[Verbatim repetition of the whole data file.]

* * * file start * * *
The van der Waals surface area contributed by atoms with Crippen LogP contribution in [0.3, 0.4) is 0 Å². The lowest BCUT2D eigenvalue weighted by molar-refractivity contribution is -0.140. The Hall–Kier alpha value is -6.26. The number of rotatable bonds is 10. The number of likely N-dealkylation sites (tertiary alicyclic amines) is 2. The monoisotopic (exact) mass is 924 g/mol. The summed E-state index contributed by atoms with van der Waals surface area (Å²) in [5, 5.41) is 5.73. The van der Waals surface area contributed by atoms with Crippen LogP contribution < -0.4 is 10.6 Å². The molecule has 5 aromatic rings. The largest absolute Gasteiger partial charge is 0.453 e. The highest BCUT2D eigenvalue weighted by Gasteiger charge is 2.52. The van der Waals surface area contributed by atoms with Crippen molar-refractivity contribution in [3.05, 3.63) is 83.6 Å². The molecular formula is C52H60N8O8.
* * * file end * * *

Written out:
The van der Waals surface area contributed by atoms with Crippen LogP contribution in [0.3, 0.4) is 0 Å². The lowest BCUT2D eigenvalue weighted by molar-refractivity contribution is -0.140. The Hall–Kier alpha value is -6.26. The number of rotatable bonds is 10. The number of likely N-dealkylation sites (tertiary alicyclic amines) is 2. The monoisotopic (exact) mass is 924 g/mol. The summed E-state index contributed by atoms with van der Waals surface area (Å²) in [5, 5.41) is 5.73. The van der Waals surface area contributed by atoms with Crippen LogP contribution < -0.4 is 10.6 Å². The molecule has 5 aromatic rings. The largest absolute Gasteiger partial charge is 0.453 e. The highest BCUT2D eigenvalue weighted by Gasteiger charge is 2.52. The van der Waals surface area contributed by atoms with Crippen molar-refractivity contribution in [3.05, 3.63) is 83.6 Å². The molecular formula is C52H60N8O8.